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Over 50 earthquakes shake east Idaho in less than 24 hours


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SODA SPRINGS — Over 50 earthquakes have rocked east Idaho in less than 24 hours with folks feeling the effects from northern Utah to Idaho Falls.

The 52 quakes all occurred in Caribou County with the first happening around 6 p.m. Saturday. That earthquake was the largest – registering 5.3 on the Richter scale. The other earthquakes have measured between 2.7 and 4.5.

The earthquakes continued through the evening and into Sunday afternoon, with the USGS reporting a 4.5 magnitude quake occurring around 11:40 a.m. with the epicenter eight miles east of Soda Springs.


Bannock County Sheriff Lorin Nielsen, who has lived in east Idaho for over 40 years, told The Idaho State Journal that having this many earthquakes in such a short time is “unprecented.”

“I’ve never seen anything like this,” Nielsen said. “My wife asked if we should leave the house.”

No injuries or major damage to structures have been reported although several residents near Soda Springs told that items fell from shelves and they witnessed their homes shaking.

The U.S. Department of Homeland Security has issued the following guidelines on what you can do before, during and after an earthquake:


– Before an earthquake occurs, secure items that could fall or move and cause injuries or damage (e.g., bookshelves, mirrors, light fixtures, televisions, computers, hot water heaters. Move beds away from windows and secure any hanging items over beds, couches, cribs or other places people sit or lie.

– Practice how to “Drop, Cover, and Hold On!”

– Plan and practice how to Drop to the ground, Cover your head and neck with your arms, and if a safer place is nearby that you can get to without exposing yourself to flying debris, crawl to it and Hold On to maintain cover.

– Store critical supplies (e.g., water, medication) and documents.

– Plan how you will communicate with family members, including multiple methods by making a family emergency communication plan.

– Consult a structural engineer to evaluate your home and ask about updates to strengthen areas that would be weak during an earthquake.When choosing your home or business to rent or buy, check if the building is earthquake resistant per local building codes.


If you are inside a building:

– Drop down onto your hands and knees so the earthquake doesn’t knock you down. Drop to the ground (before the earthquake drops you!)

– Cover your head and neck with your arms to protect yourself from falling debris.

– If you are in danger from falling objects, and you can move safely, crawl for additional cover under a sturdy desk or table.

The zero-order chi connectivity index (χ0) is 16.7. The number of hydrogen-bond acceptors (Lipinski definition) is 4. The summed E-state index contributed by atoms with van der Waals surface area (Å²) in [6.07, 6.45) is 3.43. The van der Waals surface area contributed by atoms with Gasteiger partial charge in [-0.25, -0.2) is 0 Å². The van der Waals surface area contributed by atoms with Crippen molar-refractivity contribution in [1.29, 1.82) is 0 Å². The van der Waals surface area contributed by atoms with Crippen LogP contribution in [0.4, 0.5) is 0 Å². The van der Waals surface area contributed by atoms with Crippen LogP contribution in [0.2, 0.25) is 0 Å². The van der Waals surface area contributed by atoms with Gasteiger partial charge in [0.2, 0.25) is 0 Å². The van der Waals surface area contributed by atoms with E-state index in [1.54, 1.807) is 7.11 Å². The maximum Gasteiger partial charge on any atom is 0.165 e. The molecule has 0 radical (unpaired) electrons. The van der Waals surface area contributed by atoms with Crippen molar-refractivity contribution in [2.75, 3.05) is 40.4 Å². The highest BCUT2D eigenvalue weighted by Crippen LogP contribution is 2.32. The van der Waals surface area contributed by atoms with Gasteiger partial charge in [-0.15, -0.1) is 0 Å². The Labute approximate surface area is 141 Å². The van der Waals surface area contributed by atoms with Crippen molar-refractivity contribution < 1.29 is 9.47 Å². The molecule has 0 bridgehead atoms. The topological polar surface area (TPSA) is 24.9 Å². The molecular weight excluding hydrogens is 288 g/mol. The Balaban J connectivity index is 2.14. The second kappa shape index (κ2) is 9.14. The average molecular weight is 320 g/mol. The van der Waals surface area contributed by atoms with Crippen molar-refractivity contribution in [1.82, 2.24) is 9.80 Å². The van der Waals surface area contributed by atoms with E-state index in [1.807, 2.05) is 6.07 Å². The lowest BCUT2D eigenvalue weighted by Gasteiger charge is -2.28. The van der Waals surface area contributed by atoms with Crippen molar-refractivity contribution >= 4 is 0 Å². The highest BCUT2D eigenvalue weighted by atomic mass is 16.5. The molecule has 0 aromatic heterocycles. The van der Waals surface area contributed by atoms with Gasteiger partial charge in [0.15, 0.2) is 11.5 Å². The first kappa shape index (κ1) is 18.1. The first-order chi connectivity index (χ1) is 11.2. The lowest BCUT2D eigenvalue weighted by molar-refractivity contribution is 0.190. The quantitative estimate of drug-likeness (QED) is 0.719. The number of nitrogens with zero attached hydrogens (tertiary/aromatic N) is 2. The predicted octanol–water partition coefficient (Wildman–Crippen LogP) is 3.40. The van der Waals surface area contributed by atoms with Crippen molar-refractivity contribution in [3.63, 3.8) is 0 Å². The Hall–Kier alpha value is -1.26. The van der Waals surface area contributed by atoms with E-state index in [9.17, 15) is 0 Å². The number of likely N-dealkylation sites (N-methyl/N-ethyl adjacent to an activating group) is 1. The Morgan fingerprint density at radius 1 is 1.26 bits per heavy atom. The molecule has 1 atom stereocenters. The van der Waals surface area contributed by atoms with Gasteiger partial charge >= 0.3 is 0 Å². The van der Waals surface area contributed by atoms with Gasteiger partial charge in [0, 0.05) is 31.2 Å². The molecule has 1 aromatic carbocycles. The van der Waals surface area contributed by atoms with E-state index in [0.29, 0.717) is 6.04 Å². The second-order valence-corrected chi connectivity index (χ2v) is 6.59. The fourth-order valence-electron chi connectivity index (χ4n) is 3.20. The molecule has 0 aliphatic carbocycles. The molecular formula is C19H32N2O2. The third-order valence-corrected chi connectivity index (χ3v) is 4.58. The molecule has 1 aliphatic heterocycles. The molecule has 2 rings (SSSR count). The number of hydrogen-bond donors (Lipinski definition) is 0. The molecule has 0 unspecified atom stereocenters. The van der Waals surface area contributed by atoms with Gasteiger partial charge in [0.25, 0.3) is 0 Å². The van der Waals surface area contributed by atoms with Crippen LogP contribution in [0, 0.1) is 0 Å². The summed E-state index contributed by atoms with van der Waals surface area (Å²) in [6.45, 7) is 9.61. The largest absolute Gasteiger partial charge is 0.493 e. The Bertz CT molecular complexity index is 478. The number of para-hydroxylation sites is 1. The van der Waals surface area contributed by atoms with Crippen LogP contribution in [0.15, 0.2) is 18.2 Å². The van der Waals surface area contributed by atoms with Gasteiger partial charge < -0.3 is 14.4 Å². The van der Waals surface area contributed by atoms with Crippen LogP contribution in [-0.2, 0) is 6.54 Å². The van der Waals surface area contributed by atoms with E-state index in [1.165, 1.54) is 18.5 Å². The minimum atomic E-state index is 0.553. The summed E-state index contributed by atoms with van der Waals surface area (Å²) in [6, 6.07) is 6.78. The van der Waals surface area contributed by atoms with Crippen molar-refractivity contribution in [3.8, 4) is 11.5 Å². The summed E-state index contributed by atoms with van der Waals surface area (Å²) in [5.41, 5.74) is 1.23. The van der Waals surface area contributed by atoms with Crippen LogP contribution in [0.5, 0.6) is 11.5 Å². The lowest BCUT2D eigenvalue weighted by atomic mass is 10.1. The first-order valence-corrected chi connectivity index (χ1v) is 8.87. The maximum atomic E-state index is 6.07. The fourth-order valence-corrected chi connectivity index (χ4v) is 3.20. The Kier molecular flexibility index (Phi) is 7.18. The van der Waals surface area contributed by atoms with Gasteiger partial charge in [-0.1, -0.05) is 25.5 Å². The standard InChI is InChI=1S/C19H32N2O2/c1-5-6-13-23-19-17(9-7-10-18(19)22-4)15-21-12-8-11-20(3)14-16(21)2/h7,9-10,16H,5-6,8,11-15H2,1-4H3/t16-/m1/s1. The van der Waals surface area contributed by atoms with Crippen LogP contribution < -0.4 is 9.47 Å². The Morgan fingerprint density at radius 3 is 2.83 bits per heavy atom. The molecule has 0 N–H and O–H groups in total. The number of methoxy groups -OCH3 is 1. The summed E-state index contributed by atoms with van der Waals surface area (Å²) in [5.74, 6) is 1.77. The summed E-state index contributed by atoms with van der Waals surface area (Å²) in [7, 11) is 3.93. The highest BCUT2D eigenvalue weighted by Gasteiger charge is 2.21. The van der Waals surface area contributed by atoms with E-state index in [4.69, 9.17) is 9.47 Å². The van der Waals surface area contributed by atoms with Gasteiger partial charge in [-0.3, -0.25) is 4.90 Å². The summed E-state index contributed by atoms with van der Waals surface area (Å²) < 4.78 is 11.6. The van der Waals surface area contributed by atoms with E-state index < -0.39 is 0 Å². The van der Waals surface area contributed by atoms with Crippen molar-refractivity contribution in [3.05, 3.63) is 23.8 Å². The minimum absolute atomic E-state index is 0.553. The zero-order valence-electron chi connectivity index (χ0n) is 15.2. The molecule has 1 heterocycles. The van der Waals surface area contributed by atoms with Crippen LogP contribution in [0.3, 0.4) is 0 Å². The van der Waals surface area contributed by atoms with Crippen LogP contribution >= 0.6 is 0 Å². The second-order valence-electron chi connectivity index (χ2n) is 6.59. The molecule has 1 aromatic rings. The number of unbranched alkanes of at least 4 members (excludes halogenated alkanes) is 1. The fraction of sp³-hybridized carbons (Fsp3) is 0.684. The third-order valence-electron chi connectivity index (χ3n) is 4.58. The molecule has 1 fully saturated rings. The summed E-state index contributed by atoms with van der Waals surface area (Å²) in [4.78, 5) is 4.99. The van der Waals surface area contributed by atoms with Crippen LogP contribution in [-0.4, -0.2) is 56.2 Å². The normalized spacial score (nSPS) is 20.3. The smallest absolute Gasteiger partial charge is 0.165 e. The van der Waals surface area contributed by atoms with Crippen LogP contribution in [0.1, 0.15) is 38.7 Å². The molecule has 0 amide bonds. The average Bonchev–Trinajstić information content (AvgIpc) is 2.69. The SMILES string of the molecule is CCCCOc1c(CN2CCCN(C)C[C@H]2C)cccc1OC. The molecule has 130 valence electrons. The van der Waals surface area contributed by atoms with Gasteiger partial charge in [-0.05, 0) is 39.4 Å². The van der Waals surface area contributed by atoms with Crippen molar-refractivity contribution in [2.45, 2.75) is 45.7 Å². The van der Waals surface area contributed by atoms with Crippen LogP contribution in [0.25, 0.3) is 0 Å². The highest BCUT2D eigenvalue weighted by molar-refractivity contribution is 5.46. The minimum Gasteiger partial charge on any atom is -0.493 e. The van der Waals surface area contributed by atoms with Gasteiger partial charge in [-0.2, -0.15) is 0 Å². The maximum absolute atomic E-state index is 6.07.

– If no sturdy shelter is nearby, crawl away from windows, next to an interior wall.Stay away from glass, windows, outside doors and walls, and anything that could fall, such as light fixtures or furniture.

– Hold on to any sturdy covering so you can move with it until the shaking stops.

– Stay where you are until the shaking stops. Do not run outside. Do not get in a doorway as this does not provide protection from falling or flying objects, and you may not be able to remain standing.

– If getting safely to the floor to take cover won’t be possible:

– If getting safely to the floor will be difficult, actions before an earthquake to secure or remove items that can fall or become projectiles should be a priority to create spaces.

– If you are in bed: Stay there and Cover your head and neck with a pillow. At night, hazards and debris are difficult to see and avoid; attempts to move in the dark result in more injuries than remaining in bed.

– If you are outdoors when the shaking starts, move away from buildings, streetlights, and utility wires. Once in the open, “Drop, Cover, and Hold On.” Stay there until the shaking stops.

– It is difficult to control a vehicle during the shaking. If you are in a moving vehicle, stop as quickly and safely as possible and stay in the vehicle. Avoid stopping near or under buildings, trees, overpasses, and utility wires. Proceed cautiously once the earthquake has stopped. Avoid roads, bridges, or ramps that the earthquake may have damaged.


– When the shaking stops, look around. If the building is damaged and there is a clear path to safety, leave the building and go to an open space away from damaged areas.

– If you are trapped, do not move about or kick up dust.

– If you have a cell phone with you, use it to call or text for help.

– Tap on a pipe or wall or use a whistle, if you have one, so that rescuers can locate you.

– Once safe, monitor local news reports via battery operated radio, TV, social media, and cell phone text alerts for emergency information and instructions.

– Check for injuries and provide assistance if you have training. Assist with rescues if you can do so safely.

– Use extreme caution during post-disaster clean-up of buildings and around debris. Do not attempt to remove heavy debris by yourself. Wear protective clothing, including a long-sleeved shirt, long pants, work gloves, and sturdy, thick-soled shoes during clean-up.

– Be prepared to “Drop, Cover, and Hold on” in the likely event of aftershocks.